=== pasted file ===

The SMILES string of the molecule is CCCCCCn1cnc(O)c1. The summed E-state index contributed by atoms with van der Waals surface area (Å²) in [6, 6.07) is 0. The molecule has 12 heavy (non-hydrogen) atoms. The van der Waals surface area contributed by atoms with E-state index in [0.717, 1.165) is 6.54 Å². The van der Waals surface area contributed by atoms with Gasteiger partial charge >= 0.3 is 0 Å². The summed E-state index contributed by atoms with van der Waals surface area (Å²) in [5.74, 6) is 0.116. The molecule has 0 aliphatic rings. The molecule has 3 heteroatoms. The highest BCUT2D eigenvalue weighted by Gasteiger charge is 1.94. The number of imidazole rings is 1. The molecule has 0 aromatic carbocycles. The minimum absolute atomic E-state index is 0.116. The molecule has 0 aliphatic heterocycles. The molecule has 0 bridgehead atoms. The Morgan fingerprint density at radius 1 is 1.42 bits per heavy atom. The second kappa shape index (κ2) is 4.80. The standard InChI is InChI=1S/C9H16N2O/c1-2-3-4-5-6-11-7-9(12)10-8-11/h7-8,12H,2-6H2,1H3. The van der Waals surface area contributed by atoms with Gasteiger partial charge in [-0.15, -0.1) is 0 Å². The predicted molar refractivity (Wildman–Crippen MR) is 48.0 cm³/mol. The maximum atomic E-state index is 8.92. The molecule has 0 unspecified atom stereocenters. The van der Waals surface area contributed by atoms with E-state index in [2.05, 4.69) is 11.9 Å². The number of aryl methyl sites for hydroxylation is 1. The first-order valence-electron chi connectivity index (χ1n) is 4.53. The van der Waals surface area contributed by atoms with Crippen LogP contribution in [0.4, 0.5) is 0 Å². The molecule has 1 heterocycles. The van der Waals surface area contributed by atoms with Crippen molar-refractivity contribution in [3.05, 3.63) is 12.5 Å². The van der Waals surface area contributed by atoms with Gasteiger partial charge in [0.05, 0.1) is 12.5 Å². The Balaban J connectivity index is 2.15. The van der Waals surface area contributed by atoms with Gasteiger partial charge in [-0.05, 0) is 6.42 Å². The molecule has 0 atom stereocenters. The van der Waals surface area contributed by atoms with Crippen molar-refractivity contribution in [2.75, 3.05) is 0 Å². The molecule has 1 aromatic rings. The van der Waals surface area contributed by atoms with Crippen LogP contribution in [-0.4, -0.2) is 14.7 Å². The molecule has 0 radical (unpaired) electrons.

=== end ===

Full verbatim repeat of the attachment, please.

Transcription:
The SMILES string of the molecule is CCCCCCn1cnc(O)c1. The summed E-state index contributed by atoms with van der Waals surface area (Å²) in [6, 6.07) is 0. The molecule has 12 heavy (non-hydrogen) atoms. The van der Waals surface area contributed by atoms with E-state index in [0.717, 1.165) is 6.54 Å². The van der Waals surface area contributed by atoms with Gasteiger partial charge >= 0.3 is 0 Å². The summed E-state index contributed by atoms with van der Waals surface area (Å²) in [5.74, 6) is 0.116. The molecule has 0 aliphatic rings. The molecule has 3 heteroatoms. The highest BCUT2D eigenvalue weighted by Gasteiger charge is 1.94. The number of imidazole rings is 1. The molecule has 0 aromatic carbocycles. The minimum absolute atomic E-state index is 0.116. The molecule has 0 aliphatic heterocycles. The molecule has 0 bridgehead atoms. The Morgan fingerprint density at radius 1 is 1.42 bits per heavy atom. The second kappa shape index (κ2) is 4.80. The standard InChI is InChI=1S/C9H16N2O/c1-2-3-4-5-6-11-7-9(12)10-8-11/h7-8,12H,2-6H2,1H3. The van der Waals surface area contributed by atoms with Gasteiger partial charge in [-0.15, -0.1) is 0 Å². The predicted molar refractivity (Wildman–Crippen MR) is 48.0 cm³/mol. The maximum atomic E-state index is 8.92. The molecule has 0 unspecified atom stereocenters. The van der Waals surface area contributed by atoms with E-state index in [2.05, 4.69) is 11.9 Å². The number of aryl methyl sites for hydroxylation is 1. The first-order valence-electron chi connectivity index (χ1n) is 4.53. The van der Waals surface area contributed by atoms with Crippen LogP contribution in [0.4, 0.5) is 0 Å². The molecule has 1 heterocycles. The van der Waals surface area contributed by atoms with Crippen molar-refractivity contribution in [3.05, 3.63) is 12.5 Å². The van der Waals surface area contributed by atoms with Gasteiger partial charge in [0.05, 0.1) is 12.5 Å². The Balaban J connectivity index is 2.15. The van der Waals surface area contributed by atoms with Gasteiger partial charge in [-0.05, 0) is 6.42 Å². The molecule has 0 atom stereocenters. The van der Waals surface area contributed by atoms with Crippen molar-refractivity contribution in [2.75, 3.05) is 0 Å². The molecule has 1 aromatic rings. The van der Waals surface area contributed by atoms with Crippen LogP contribution in [-0.4, -0.2) is 14.7 Å². The molecule has 0 radical (unpaired) electrons.